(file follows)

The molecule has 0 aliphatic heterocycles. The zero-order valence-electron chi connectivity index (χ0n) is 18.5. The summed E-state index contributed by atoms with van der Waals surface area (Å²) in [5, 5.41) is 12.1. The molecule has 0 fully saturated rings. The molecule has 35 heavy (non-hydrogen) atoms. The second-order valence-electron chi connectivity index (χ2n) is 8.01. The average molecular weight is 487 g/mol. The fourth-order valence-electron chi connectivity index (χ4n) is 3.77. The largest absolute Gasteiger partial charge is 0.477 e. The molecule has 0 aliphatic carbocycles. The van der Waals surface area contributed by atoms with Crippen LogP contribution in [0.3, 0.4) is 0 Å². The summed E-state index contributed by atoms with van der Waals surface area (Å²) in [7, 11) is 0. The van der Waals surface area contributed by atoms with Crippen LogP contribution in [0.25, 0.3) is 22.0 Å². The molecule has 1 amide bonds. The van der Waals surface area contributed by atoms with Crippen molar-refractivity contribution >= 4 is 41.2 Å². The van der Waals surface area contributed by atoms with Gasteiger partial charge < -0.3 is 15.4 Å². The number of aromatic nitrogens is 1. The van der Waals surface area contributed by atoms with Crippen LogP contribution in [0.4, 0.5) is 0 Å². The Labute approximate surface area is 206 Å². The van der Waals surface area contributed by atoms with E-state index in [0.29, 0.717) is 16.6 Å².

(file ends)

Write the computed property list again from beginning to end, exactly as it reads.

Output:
The molecule has 0 aliphatic heterocycles. The zero-order valence-electron chi connectivity index (χ0n) is 18.5. The summed E-state index contributed by atoms with van der Waals surface area (Å²) in [5, 5.41) is 12.1. The molecule has 0 fully saturated rings. The molecule has 35 heavy (non-hydrogen) atoms. The second-order valence-electron chi connectivity index (χ2n) is 8.01. The average molecular weight is 487 g/mol. The fourth-order valence-electron chi connectivity index (χ4n) is 3.77. The largest absolute Gasteiger partial charge is 0.477 e. The molecule has 0 aliphatic carbocycles. The van der Waals surface area contributed by atoms with Crippen LogP contribution in [0.3, 0.4) is 0 Å². The summed E-state index contributed by atoms with van der Waals surface area (Å²) in [7, 11) is 0. The van der Waals surface area contributed by atoms with Crippen LogP contribution in [0.25, 0.3) is 22.0 Å². The molecule has 1 amide bonds. The van der Waals surface area contributed by atoms with Crippen molar-refractivity contribution >= 4 is 41.2 Å². The van der Waals surface area contributed by atoms with Gasteiger partial charge < -0.3 is 15.4 Å². The number of aromatic nitrogens is 1. The van der Waals surface area contributed by atoms with Crippen LogP contribution in [0.4, 0.5) is 0 Å². The Labute approximate surface area is 206 Å². The van der Waals surface area contributed by atoms with E-state index in [0.29, 0.717) is 16.6 Å².